Thanksgiving is all about family. Regardless of religion, ethnicity, culture, race, economic bracket, or region of the country, celebrating Thanksgiving is a family tradition across the U.S. Each year, the vast majority of us gather together with our family around a dining room table, eat favorite foods, and share memories and loving connection. But celebrating Thanksgiving when you’re missing a loved one can feel almost impossible.
It can feel particularly difficult if it’s the first Thanksgiving holiday since your loved one died. That’s my situation this year. My 87 year-old mother died in June, four years to the month after my father passed. So I’m an orphan of sorts now, even though I’m an adult and have siblings and my own family. Just how does an orphan celebrate a family-focused holiday like Thanksgiving? Missing my mother and father feels like it’s squeezing the celebrating out of Thanksgiving.
How To Cope with Grief During the Holidays
So what to do? How do you go about celebrating Thanksgiving when you’re missing a loved one? Here are 8 tips that can help. Try one or a few and see how taking action can move your grief and still make room for celebrating the holiday.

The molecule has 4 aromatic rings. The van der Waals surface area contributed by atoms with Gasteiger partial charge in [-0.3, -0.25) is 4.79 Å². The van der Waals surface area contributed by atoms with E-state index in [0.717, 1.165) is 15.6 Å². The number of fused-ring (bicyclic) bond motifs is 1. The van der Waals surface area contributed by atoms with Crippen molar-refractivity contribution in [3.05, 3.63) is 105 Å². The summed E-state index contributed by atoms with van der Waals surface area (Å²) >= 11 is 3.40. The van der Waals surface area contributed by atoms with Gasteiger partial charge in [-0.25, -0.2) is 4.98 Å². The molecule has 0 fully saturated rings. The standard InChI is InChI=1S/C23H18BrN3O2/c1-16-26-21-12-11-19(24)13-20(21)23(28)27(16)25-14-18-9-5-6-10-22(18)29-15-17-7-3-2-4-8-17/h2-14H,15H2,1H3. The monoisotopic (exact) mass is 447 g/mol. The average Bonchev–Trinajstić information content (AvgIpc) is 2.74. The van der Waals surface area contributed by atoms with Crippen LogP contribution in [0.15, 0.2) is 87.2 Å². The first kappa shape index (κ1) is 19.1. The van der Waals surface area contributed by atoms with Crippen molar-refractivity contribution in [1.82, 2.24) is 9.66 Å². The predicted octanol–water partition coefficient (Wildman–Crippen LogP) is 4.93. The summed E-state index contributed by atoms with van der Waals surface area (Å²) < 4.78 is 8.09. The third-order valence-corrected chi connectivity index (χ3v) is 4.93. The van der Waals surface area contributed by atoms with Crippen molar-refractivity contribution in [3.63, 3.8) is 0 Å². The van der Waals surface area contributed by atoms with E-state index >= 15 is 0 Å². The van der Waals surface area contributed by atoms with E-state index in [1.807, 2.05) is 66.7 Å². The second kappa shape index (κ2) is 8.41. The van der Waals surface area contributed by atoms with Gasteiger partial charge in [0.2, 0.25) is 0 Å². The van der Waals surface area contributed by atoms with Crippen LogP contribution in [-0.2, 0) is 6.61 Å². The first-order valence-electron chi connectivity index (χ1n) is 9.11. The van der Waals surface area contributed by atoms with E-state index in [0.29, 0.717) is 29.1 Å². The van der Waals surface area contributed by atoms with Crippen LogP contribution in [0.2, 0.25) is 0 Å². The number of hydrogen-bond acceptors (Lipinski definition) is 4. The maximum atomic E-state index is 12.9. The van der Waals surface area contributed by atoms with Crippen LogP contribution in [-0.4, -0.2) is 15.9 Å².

1. Name the Elephant.
Many people try to avoid the pain through not mentioning the loved one who has died. But avoidance is seldom a good strategy because you have to go through the pain in order to heal. So it is better to “name the elephant in the room.” If you acknowledge the grief and loss directly, you don’t have to expend energy suppressing grief or worrying that others will mention your loved one.
2. Choose How To Remember Your Loved One At Your Celebration.
By choosing how you want to remember your missing loved one at your Thanksgiving celebration, you choose how to acknowledge them and grieve the loss. This helps you regain some of your sense of control – something that death disrupts.
For example, when my sister-in-law-died of breast cancer in October of 2007, prior to the family gathering for Thanksgiving we contacted family members. We asked each person to bring an ornament that reminded them of her to decorate the first Christmas tree in the newly finished home in which she never got to live. It was bittersweet, but including her in our celebration was also heart-warming. Even though we were missing a loved one, by choosing how to remember her at our celebration, we underscored that she would not be forgotten.
3. Get Group Support.
There’s something healing about being with others who are going through the same thing. This “universality” helps normalize your experience. And there is relief in not having to explain your circumstance or emotionally hold it together – especially at a time of year when others seem filled with cheer. Many hospices and even hospitals offer time-limited “grief at the holidays” groups. These groups are generally open to all, whether or not hospice services were previously used. GriefShare, a faithbased organization, offers these time-limited groups, as well.
Related Reading: What to Look for When You’re Searching for Grief and Loss Support
4. Consider a Geographic Change For The Celebration.